• may, can, shall, do are a new category: the MODAL
          • Inversion and Negation now have reference to this category.

          There is a new definition of the constituent AUX, including Tense and Modal and Modal is expanded as can, could, will, would, must, shall, should, may, might, do. Note that the past forms of modals (preterits) themselves take on special meanings, e.g. "conditional" and/or other meanings: should is not just the past of shall but has " obligative" meanings etc.

          H&T refer to this set of modals as 'closed' which it is to some extent; but it's not completely closed, since newer modals are being added: gonna, hafta, sposeta, gotta etc. Now for interrogation and negation, do and other modals are preposed/inverted, other verbs can't be (except for the quasi-modals they mention: need, dare, ought to, be to etc.) which have special problems:

          • Can sometimes invert, sometimes not; depends on the person?
          • Can/can't have do

          So we get examples such as:

          • You needn't go (instead of 'you don't need to go'?)
          • Need I say more? (Do I need to say more?) (pragmatic difference? politeness?)
          • *Need he go?
          • Need it be said?
          • You oughtn't to say that (*You don't ought to say that)
          • Ought you to do that? (*Do you ought to do that?)
          • You hadn't ought to do that; ?you had ought to do that.
          • Dare I suggest that the two parties have no case? (Do I dare suggest...? pragmatic/politeness?)
          • *Dare you go?
          • [arch? dialect?) he dasn't do it; ?he daren't do it

            Meanwhile, these new candidates for modal status ceased to have the freedom of taking NP objects, and have special morphologies ( may/might; can/could ) "preterit presents" (sic?) i.e. a cluster of factors is involved: H&T say this may be crucial and that we will find it often, or maybe always.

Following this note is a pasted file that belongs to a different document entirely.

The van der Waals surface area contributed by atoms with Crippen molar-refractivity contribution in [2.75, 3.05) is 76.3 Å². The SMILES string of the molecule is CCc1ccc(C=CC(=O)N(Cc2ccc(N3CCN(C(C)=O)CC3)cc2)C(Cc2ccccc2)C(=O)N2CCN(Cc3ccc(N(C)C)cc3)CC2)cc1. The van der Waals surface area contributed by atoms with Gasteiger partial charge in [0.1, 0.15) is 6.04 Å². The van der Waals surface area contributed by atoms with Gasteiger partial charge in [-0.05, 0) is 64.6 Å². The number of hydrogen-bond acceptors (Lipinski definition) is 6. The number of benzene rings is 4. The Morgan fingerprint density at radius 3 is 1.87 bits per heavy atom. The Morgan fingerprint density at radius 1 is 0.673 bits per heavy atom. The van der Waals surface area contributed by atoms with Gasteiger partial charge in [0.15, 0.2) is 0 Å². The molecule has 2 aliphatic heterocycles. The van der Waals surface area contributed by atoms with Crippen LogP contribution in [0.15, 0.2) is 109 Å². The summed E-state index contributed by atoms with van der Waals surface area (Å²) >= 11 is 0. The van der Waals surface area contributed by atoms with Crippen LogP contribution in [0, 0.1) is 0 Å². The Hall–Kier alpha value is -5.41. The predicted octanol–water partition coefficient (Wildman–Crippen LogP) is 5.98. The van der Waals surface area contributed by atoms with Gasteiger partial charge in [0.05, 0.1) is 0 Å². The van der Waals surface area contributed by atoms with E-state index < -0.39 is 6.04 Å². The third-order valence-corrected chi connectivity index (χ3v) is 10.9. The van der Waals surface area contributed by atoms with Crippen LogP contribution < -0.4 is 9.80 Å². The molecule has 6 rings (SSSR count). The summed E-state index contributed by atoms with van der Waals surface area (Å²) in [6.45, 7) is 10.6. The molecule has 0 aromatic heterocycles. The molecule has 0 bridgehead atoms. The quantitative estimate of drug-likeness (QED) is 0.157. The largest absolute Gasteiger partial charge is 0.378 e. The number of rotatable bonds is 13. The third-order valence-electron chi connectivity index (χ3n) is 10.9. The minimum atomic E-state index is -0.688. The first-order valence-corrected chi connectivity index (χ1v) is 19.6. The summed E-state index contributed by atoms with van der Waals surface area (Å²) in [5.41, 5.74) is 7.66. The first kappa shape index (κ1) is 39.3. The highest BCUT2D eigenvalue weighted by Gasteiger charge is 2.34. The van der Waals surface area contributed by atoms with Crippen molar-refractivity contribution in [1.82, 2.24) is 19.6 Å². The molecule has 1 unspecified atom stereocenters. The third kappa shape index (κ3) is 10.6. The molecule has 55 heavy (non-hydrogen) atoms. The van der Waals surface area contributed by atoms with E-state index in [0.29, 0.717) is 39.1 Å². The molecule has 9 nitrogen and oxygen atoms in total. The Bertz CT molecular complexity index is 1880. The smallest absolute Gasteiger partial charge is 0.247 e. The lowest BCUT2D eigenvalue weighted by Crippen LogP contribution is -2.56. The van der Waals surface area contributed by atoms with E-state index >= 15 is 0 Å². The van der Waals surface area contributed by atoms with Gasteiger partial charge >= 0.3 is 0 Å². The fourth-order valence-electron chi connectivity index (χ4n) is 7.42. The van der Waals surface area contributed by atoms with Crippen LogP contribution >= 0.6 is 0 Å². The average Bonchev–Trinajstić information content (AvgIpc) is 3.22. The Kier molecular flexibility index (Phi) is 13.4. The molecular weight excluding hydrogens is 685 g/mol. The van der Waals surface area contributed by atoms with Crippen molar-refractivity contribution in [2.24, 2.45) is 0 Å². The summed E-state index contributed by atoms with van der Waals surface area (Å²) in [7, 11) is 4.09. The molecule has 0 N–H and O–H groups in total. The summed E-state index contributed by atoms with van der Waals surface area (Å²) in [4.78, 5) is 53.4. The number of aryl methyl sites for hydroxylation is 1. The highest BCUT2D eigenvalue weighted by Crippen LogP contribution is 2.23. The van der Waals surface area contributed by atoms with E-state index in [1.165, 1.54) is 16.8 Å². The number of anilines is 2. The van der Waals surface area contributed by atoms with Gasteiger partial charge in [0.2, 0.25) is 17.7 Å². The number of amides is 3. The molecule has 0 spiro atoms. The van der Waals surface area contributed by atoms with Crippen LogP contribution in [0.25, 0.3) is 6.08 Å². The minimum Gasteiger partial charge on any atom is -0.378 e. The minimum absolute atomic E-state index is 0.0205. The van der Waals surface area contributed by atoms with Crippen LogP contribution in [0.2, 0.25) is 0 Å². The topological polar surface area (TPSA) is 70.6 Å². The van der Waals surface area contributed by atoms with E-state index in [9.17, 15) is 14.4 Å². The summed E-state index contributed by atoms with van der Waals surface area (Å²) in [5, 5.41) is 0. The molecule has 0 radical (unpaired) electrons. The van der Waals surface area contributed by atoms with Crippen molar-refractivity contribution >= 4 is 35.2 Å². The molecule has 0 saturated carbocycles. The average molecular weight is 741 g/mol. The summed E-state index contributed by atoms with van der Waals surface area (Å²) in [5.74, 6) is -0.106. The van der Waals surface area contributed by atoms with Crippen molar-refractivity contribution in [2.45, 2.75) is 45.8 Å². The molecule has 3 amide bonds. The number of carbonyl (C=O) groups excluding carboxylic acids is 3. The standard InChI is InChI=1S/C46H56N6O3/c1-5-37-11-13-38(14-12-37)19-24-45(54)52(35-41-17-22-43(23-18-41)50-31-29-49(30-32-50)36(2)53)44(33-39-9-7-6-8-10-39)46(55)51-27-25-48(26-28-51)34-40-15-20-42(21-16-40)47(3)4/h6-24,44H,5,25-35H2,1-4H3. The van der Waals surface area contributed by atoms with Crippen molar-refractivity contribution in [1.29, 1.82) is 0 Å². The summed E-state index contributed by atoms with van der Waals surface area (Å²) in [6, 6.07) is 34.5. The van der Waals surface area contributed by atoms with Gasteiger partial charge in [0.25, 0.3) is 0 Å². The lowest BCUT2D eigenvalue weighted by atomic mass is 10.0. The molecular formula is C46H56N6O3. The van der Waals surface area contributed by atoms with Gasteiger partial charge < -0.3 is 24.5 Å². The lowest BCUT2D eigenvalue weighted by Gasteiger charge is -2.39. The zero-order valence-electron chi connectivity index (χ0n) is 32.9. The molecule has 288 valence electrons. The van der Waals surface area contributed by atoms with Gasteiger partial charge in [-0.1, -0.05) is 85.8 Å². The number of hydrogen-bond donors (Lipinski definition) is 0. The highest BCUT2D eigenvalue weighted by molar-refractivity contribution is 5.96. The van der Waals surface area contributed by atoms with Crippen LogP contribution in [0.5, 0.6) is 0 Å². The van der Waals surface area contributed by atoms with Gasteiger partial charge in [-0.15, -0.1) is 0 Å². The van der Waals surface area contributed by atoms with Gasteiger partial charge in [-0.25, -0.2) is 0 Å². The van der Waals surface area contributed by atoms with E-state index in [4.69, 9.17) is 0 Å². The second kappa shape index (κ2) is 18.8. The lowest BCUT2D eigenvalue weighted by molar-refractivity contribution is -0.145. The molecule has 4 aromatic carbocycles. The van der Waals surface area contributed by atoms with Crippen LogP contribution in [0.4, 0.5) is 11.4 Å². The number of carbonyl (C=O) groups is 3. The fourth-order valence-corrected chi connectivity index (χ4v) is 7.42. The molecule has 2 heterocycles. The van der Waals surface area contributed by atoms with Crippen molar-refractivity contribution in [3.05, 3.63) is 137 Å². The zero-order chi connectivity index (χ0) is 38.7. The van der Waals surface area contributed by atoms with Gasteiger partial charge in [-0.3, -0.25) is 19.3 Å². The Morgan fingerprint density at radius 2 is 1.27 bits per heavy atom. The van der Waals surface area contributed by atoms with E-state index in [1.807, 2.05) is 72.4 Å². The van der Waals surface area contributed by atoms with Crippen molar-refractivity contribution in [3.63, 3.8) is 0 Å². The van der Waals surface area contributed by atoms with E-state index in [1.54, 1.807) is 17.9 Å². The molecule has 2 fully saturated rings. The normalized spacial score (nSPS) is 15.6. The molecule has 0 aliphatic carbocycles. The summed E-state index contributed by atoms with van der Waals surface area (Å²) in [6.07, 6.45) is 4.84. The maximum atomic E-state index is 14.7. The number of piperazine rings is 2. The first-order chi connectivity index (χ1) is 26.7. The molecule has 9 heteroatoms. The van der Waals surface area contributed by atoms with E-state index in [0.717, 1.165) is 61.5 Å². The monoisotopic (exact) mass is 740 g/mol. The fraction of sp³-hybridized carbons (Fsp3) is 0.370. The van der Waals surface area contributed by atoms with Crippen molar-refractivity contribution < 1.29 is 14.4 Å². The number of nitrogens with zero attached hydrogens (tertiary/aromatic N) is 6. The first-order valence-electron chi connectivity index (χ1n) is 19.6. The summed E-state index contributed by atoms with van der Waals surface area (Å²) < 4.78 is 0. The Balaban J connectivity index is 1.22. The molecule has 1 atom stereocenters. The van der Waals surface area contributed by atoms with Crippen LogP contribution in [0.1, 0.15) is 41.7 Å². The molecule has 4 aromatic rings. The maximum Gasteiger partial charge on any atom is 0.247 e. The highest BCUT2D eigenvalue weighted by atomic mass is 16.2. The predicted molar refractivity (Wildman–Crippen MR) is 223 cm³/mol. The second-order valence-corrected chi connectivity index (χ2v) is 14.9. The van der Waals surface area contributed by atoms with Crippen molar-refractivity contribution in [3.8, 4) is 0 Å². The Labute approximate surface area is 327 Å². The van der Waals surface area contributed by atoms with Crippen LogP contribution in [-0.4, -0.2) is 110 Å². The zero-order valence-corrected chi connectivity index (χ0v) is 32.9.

• But: reanalysis and Grammaticalization are independent: Sometimes reanalyis leads to something other than new affixes:

          • With compounding we sometimes get a new lexical item (e.g. 'bo'sun' from 'boatswain', 'hussy' from 'huswif' ('housewife'), 'sheriff' from 'shire-reeve', etc.) These have not been reanalyzed as new gramm. morphemes, but as new lexical items: lexicalization .

          • Or: a grammatical item (e.g. prepositions) spawns a verb, as in English 'up, down, out' as verbs: 'up the ante,' 'he downed it in one gulp', to 'out' somebody (reveal their secret identity), etc.

          • Example of Estonian emphatic particle ep (from a bound clitic).

          • Word order changes: Cf. previous discussion of Meillet's, where he talks about the 'grammaticalization' of expressive (pragmatic) word order, and changes in word order bringing with them certain typological characteristics:

            • Verb-initial languages are prepositions;
            • the adjective follows the noun;
            • possessive, relative. clause follows the noun;
            • Aux precedes the verb;
            • yes-no Q particle is clause-initial.

              Verb final languages. (e.g. Dravidian) usually. have all these reversed, but not as consistent. But when inflections develop in OV languages., they do so via reanalysis of clitics, bound forms (with fusion), phonological. attrition of already bound forms.

              When new periphrastic constructions arise in shift from OV to VO (if this happens), usually. through reanalysis of lexical material . But no constraints depend solely on word order using lexical material: rather, the constraints are:

              • semantic suitability
              • inferences (conversational and logical) from context;
              • potential constructional ambiguities coming out of inferences. H&T give example of Latin habeo developing both into a future and perfect e.g. French chanter-ai 'I will sing' and j'ai chantł 'I have sung.'

    The path to future was via obligative and future-oriented sense while path to perfect via locative-possessive-existential (as in Dravidian iru becoming perfect.) More examples of English word order changes from VO to OV.

  3. Analogy and Rule Generalization

    Which thing is the attractor, and which the attracted: things get more general . Kiparsky: analogy is rule extension , i.e. the rule spreads to more and more general environments, less specific. Optimization. (Some relics may remain, e.g. English plurals: -s plural very general, but some relics: foot/feet etc.)

  4. Reanalysis, analogy, reanalysis: example of French negation.
  5. Conclusion:, last modified Jan. 31, 2000